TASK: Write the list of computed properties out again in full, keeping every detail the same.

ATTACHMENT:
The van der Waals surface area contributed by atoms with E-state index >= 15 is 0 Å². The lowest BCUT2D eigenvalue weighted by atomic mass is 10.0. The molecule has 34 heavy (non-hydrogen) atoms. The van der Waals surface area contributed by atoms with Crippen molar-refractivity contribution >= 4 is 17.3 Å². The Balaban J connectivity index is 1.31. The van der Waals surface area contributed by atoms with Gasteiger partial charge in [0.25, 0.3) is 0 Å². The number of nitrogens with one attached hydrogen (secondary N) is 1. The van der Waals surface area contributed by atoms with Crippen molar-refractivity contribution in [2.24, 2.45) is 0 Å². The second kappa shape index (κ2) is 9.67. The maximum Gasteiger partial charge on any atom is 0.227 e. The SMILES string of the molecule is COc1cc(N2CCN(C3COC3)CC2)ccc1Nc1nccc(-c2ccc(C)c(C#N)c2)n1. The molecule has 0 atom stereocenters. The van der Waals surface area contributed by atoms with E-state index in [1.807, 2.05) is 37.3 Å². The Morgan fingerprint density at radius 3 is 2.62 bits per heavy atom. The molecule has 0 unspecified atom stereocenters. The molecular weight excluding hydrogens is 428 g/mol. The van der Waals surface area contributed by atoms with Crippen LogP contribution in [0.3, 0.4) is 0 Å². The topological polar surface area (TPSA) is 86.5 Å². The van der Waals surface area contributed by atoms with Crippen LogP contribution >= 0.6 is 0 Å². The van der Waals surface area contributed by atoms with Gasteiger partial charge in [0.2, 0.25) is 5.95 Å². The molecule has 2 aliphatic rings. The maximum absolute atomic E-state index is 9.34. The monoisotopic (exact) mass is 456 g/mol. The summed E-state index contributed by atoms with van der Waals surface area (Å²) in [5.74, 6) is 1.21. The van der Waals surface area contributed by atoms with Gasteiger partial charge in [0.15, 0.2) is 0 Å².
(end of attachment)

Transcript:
The van der Waals surface area contributed by atoms with E-state index >= 15 is 0 Å². The lowest BCUT2D eigenvalue weighted by atomic mass is 10.0. The molecule has 34 heavy (non-hydrogen) atoms. The van der Waals surface area contributed by atoms with Crippen molar-refractivity contribution >= 4 is 17.3 Å². The Balaban J connectivity index is 1.31. The van der Waals surface area contributed by atoms with Gasteiger partial charge in [0.25, 0.3) is 0 Å². The number of nitrogens with one attached hydrogen (secondary N) is 1. The van der Waals surface area contributed by atoms with Crippen molar-refractivity contribution in [2.24, 2.45) is 0 Å². The second kappa shape index (κ2) is 9.67. The maximum Gasteiger partial charge on any atom is 0.227 e. The SMILES string of the molecule is COc1cc(N2CCN(C3COC3)CC2)ccc1Nc1nccc(-c2ccc(C)c(C#N)c2)n1. The molecule has 0 atom stereocenters. The van der Waals surface area contributed by atoms with E-state index in [1.807, 2.05) is 37.3 Å². The Morgan fingerprint density at radius 3 is 2.62 bits per heavy atom. The molecule has 0 unspecified atom stereocenters. The molecular weight excluding hydrogens is 428 g/mol. The van der Waals surface area contributed by atoms with Crippen LogP contribution in [0.3, 0.4) is 0 Å². The topological polar surface area (TPSA) is 86.5 Å². The van der Waals surface area contributed by atoms with Crippen LogP contribution >= 0.6 is 0 Å². The van der Waals surface area contributed by atoms with Gasteiger partial charge in [0.2, 0.25) is 5.95 Å². The molecule has 2 aliphatic rings. The maximum absolute atomic E-state index is 9.34. The monoisotopic (exact) mass is 456 g/mol. The summed E-state index contributed by atoms with van der Waals surface area (Å²) in [5.74, 6) is 1.21. The van der Waals surface area contributed by atoms with Gasteiger partial charge in [0.15, 0.2) is 0 Å².